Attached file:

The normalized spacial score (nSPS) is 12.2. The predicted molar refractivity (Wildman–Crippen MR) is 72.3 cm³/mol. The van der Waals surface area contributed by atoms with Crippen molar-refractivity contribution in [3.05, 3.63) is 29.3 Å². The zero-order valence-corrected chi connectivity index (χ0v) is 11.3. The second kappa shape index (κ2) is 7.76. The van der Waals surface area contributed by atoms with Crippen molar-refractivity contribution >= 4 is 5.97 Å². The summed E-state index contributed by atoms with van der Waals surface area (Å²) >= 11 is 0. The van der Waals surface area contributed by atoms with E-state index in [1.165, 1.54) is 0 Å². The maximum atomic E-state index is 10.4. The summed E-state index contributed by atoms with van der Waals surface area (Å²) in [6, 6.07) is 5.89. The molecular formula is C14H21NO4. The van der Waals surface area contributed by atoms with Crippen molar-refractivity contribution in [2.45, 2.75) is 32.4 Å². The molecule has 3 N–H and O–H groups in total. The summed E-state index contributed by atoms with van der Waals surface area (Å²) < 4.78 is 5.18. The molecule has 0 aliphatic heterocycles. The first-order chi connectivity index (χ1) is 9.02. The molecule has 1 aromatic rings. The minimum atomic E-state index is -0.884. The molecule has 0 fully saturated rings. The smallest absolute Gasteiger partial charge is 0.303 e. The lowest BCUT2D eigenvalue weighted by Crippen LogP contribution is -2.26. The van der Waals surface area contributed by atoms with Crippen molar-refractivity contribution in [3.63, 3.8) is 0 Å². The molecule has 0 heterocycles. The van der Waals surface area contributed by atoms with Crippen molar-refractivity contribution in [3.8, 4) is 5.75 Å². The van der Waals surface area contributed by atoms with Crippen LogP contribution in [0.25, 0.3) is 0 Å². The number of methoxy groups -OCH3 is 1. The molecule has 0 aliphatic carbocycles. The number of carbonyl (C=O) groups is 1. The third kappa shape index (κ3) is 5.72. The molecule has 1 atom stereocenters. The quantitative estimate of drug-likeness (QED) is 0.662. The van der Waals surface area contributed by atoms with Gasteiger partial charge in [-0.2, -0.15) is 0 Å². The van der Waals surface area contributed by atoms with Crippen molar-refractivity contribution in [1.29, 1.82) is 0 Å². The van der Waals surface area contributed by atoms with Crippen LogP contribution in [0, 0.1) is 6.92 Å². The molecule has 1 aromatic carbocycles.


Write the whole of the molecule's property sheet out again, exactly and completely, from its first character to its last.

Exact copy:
The normalized spacial score (nSPS) is 12.2. The predicted molar refractivity (Wildman–Crippen MR) is 72.3 cm³/mol. The van der Waals surface area contributed by atoms with Crippen molar-refractivity contribution in [3.05, 3.63) is 29.3 Å². The zero-order valence-corrected chi connectivity index (χ0v) is 11.3. The second kappa shape index (κ2) is 7.76. The van der Waals surface area contributed by atoms with Crippen molar-refractivity contribution >= 4 is 5.97 Å². The summed E-state index contributed by atoms with van der Waals surface area (Å²) >= 11 is 0. The van der Waals surface area contributed by atoms with E-state index in [1.165, 1.54) is 0 Å². The maximum atomic E-state index is 10.4. The summed E-state index contributed by atoms with van der Waals surface area (Å²) in [6, 6.07) is 5.89. The molecular formula is C14H21NO4. The van der Waals surface area contributed by atoms with Crippen molar-refractivity contribution in [2.45, 2.75) is 32.4 Å². The molecule has 3 N–H and O–H groups in total. The summed E-state index contributed by atoms with van der Waals surface area (Å²) < 4.78 is 5.18. The molecule has 0 aliphatic heterocycles. The first-order chi connectivity index (χ1) is 9.02. The molecule has 1 aromatic rings. The minimum atomic E-state index is -0.884. The molecule has 0 fully saturated rings. The smallest absolute Gasteiger partial charge is 0.303 e. The lowest BCUT2D eigenvalue weighted by Crippen LogP contribution is -2.26. The van der Waals surface area contributed by atoms with Crippen molar-refractivity contribution in [3.63, 3.8) is 0 Å². The molecule has 0 heterocycles. The van der Waals surface area contributed by atoms with Crippen molar-refractivity contribution in [3.8, 4) is 5.75 Å². The van der Waals surface area contributed by atoms with Crippen LogP contribution in [0.25, 0.3) is 0 Å². The number of methoxy groups -OCH3 is 1. The molecule has 0 aliphatic carbocycles. The number of carbonyl (C=O) groups is 1. The third kappa shape index (κ3) is 5.72. The molecule has 1 atom stereocenters. The quantitative estimate of drug-likeness (QED) is 0.662. The van der Waals surface area contributed by atoms with Gasteiger partial charge in [-0.2, -0.15) is 0 Å². The van der Waals surface area contributed by atoms with Crippen molar-refractivity contribution in [1.29, 1.82) is 0 Å². The van der Waals surface area contributed by atoms with Crippen LogP contribution in [0, 0.1) is 6.92 Å². The molecule has 1 aromatic carbocycles.